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Dr. B.
Dr. B., Board Certified Veterinarian
Category: Veterinary
Satisfied Customers: 15706
Experience:  General practice veterinary surgeon with extensive experience in a wide range of species.
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My elderly dog (32kg) is on x3 pardale painkillers twice a

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My elderly dog (32kg) is on x3 pardale painkillers twice a day for his arthritis. I gave him the usual dose this morning and just now gave him the second dose, when I suddenly had a panic that I had already given him the second dose about 2 hours previously.
This would mean he could have had x9 tablets today, instead of the recommended maximum dose of x6.
I have counted the remaining tablets, which suggest that he didn't have an extra dose today, but I couldn't swear to it and would prefer to err on the side of caution. As x6 is the recommended max dose and there is a slight possibility that he has had x9 today, do I need to take him to the emergency vet for treatment and what should that treatment be, as I understand that pardale is paracetamol based? Thank you

Hello, I am Dr. B, a licensed veterinarian and I would like to help you with your wee one today.

Now if we want to err on the side of caution and you have just given this last dose in the last 30 minutes, then I would advise inducing vomiting now. To induce vomiting at home, you can administer 3% hydrogen peroxide orally at a dose of 1ml per pound. (2 teaspoons per 10 pounds of body weight). You can give it via dropper, syringe, turkey baster -- just we want to give it orally and get into him. After giving this orally, move the abdomen around or get them to walk about to get things mixing. This should usually lead to vomiting. If it is unsuccessful after 10 minutes then it can be repeated once more. And if we still have no vomiting, then we might want to consider seeing his ER vet so that the vet can administer apomorhpine (a very strong injectable emetic) to get this tablet back before absorption can occur.

If the tablets had some time to absorb, then the vet will likely administer activated charcoal (LINK), gastric protectants (to lower GI acid and to protect the stomach from the ulceration damage that an overdose of paracetamol can cause). If the dose is severely high and if we didn't get these tablets out asap, then the vet may need to check his kidney parameters via blood sample (since overdoses can harm the kidneys) and potentially get him on an IV drip to flush out this toxin as quite as possible.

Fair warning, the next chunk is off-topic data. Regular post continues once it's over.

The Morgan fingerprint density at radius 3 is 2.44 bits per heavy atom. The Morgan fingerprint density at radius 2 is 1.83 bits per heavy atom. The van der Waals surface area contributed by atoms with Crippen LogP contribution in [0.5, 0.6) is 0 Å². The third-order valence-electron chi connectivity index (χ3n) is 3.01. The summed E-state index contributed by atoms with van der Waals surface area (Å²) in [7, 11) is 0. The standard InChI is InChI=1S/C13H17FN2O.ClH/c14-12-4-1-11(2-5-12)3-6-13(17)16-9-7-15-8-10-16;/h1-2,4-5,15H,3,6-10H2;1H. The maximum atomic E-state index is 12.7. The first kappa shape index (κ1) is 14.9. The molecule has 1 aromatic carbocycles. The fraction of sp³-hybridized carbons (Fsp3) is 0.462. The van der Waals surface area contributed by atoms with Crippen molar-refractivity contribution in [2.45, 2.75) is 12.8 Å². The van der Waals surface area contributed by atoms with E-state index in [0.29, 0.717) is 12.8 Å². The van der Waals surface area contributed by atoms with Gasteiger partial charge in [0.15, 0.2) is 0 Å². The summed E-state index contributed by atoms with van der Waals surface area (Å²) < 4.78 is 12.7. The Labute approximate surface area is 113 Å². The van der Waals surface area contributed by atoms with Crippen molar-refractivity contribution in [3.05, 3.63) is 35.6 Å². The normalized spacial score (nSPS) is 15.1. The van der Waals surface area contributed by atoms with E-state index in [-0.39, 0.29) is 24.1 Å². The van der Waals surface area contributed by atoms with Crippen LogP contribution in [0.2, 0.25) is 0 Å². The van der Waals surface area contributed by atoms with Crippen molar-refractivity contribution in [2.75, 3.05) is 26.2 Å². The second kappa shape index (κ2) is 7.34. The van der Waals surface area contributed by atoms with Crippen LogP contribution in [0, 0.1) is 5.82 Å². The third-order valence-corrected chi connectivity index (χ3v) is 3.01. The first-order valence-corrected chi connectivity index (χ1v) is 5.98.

So, in this instance, if you have just given Sam these tablets then induce vomiting with 3% hydrogen peroxide now. If you cannot do so or he doesn't vomit for you, then phone his vet and have them administer apomorphine to get these tablets back And if there is any question to whether he has absorbed the extra tablets or if he just won't vomit then these other treatments would be indicated.

And just to note if you do want to have him seen tonight, I wanted to mention that most veterinary practices here do have contingency plans for emergency care for their patients. This means that if you ring the practice, they will likely have a message to direct you on how to contact their emergency service. And if you don't have a vet you can find one local to you, you can check RCVS register (LINK). or you can check here to find your local Vets Now (LINK) who are open all nights/weekends.

I hope this information is helpful.

If you need any additional information, do not hesitate to ask!

Dr. B.


Remember that if you have any lingering questions or concerns, please reply so that we may continue our conversation. I will be happy to work with your further and do everything I can to provide you with the service you seek. Please remember to rate my answer when you are satisfied (with4-5 stars or a happy face) so that I may receive credit for my assistance. Thank you & have a great day. : )

Customer: replied 3 years ago.

I do not have hydrogen peroxide to hand, is there any other emetic I can administer at home, before I take him to the vet?

Hello again my dear,

I am sorry to say that there are no other reliable or safe home treatment to induce vomiting. And since time is of the essence, if you do not have peroxide, then I'd strongly advise ringing your vet right away. The sooner you get this addressed the better the prognosis for Sam. And if we act quickly before absorbtion can occur, his after care will likely just be gastro-protective treatments; where once absorption occurs the bloods/IV fluids would be needed (if the medication didn't cause fatal kidney damage for him).

Please take care & all the best for poor wee Sam,
Dr. B.
Dr. B. and 2 other Veterinary Specialists are ready to help you
Hi again,

Just wanted to mention one more wee thing, in case the worst-case scenario of drug absorption does come to pass with wee Sam. If the tablets are not retrieved and absorption is suspected, you may want to also see if your vet has access to
acetylcysteine and naloxone. These two drugs can counteract some of the effects and the liver strain an overdose would have on Sam.

All the best for Sam,
Dr. B.
Hi Ann,

I'm just following up on our conversation about Sam. How is everything going?


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